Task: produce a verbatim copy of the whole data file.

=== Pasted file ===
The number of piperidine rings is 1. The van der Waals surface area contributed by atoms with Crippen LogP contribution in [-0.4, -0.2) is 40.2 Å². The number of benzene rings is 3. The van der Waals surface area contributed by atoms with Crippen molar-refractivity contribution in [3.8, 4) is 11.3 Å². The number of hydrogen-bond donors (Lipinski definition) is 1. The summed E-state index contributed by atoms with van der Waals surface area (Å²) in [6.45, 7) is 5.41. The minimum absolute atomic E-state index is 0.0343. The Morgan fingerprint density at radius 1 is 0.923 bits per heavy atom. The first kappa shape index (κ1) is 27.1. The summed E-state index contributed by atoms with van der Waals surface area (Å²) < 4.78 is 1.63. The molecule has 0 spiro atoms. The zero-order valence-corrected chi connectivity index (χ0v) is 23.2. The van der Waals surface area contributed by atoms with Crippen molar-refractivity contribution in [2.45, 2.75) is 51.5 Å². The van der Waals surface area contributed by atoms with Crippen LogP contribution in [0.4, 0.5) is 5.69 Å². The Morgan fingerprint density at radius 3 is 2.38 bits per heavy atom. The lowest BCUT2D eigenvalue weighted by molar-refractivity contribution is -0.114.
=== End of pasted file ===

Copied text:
The number of piperidine rings is 1. The van der Waals surface area contributed by atoms with Crippen LogP contribution in [-0.4, -0.2) is 40.2 Å². The number of benzene rings is 3. The van der Waals surface area contributed by atoms with Crippen molar-refractivity contribution in [3.8, 4) is 11.3 Å². The number of hydrogen-bond donors (Lipinski definition) is 1. The summed E-state index contributed by atoms with van der Waals surface area (Å²) in [6.45, 7) is 5.41. The minimum absolute atomic E-state index is 0.0343. The Morgan fingerprint density at radius 1 is 0.923 bits per heavy atom. The first kappa shape index (κ1) is 27.1. The summed E-state index contributed by atoms with van der Waals surface area (Å²) < 4.78 is 1.63. The molecule has 0 spiro atoms. The zero-order valence-corrected chi connectivity index (χ0v) is 23.2. The van der Waals surface area contributed by atoms with Crippen molar-refractivity contribution in [2.45, 2.75) is 51.5 Å². The van der Waals surface area contributed by atoms with Crippen LogP contribution in [0.4, 0.5) is 5.69 Å². The Morgan fingerprint density at radius 3 is 2.38 bits per heavy atom. The lowest BCUT2D eigenvalue weighted by molar-refractivity contribution is -0.114.